Recently our CEO, Courtney Williams, submitted a Letter to the Editor of the Times-Picayune, an award-winning daily newspaper published in New Orleans, Louisiana. The letter appeared in the paper's print edition and also online on NOLA.com. Here we are sharing the full text of that letter. We are proud that Courtney continues to be a leader not only in the field of teacher professional development, but also within the tech community in New Orleans, our company's hometown.
To view the letter online including reader comments, click here to visit NOLA.com.
Letter to the Editor, published June 23, 2017
In 2015 I relocated Torsh, my edtech startup, from New York City to New Orleans. I was not only seduced by the cultural milieu that is this 300-year-old city, but I was also drawn by the promise of a thriving tech entrepreneurial ecosystem and one of the most generous tax incentive programs in the country.
What no one told me, though, was how hard it would be to find highly-skilled and qualified professionals to help my team grow.
As a black entrepreneur with a strong interest in contributing to the revitalization and continued growth of post-Katrina New Orleans, I am deeply committed to hiring locals and people of color. Since people of color make up approximately 65 percent of New Orleans' population, I assumed that a diverse workforce would be relatively easy to achieve.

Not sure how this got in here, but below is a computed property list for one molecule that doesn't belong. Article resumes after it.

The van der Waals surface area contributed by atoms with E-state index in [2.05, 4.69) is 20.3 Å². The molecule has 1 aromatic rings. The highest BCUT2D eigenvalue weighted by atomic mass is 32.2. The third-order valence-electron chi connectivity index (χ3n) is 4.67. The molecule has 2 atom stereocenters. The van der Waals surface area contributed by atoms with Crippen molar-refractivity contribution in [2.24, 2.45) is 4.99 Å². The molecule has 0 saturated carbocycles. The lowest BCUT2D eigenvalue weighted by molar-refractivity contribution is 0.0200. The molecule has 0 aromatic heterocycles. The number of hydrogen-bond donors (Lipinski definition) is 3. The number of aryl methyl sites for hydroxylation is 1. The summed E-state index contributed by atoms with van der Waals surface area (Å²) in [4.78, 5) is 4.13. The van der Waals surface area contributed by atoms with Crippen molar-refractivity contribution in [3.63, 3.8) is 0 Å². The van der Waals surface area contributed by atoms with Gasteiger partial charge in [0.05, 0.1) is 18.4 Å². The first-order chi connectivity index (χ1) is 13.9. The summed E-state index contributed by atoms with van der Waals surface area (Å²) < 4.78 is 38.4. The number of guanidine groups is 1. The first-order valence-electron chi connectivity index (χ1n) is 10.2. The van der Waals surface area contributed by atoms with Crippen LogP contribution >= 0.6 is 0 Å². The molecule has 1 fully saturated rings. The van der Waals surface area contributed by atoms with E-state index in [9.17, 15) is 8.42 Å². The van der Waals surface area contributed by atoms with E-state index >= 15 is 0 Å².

Yet, here I sit with multiple open positions at my company and seemingly no one to fill them. Admittedly, we are not a big company -- we are a growing team of 12. However, what's striking is that not a single member of my team was born or raised in New Orleans and only two are from Louisiana. Besides me, only two are black. We're all essentially outsiders.
We often speak of the "brain drain" that happens in poor countries, where the best and brightest leave to pursue education and careers elsewhere. It feels like we have a similar problem right here in our own backyard.
Or maybe it's something else entirely. Are we the problem? Has the tech community done a poor job of making students and young adults aware of the many high-paying jobs that are available right here in New Orleans? How do we find these young adults, many of whom are people of color who are graduating from our high schools and universities, and let them know we have jobs for them and want them to stay here?
New Orleans is a rising city. Over the past few years, we've become a technology hub on par with, and in some cases, ahead of Charleston, Raleigh and Austin. But a future as a tech hot spot is not guaranteed. Unless skilled New Orleanians pursue careers here, New Orleans' days as a thriving tech hub may be numbered.
The future of New Orleans rests in the hands of the people who are from here and have a vested interest in securing its future. If you are out there, and you are reading this, your city needs you. I need you. And my fellow tech entrepreneurs need you. Stay here, or come back here, and put your skills to work for New Orleans.
Co-founder and CEO, Torsh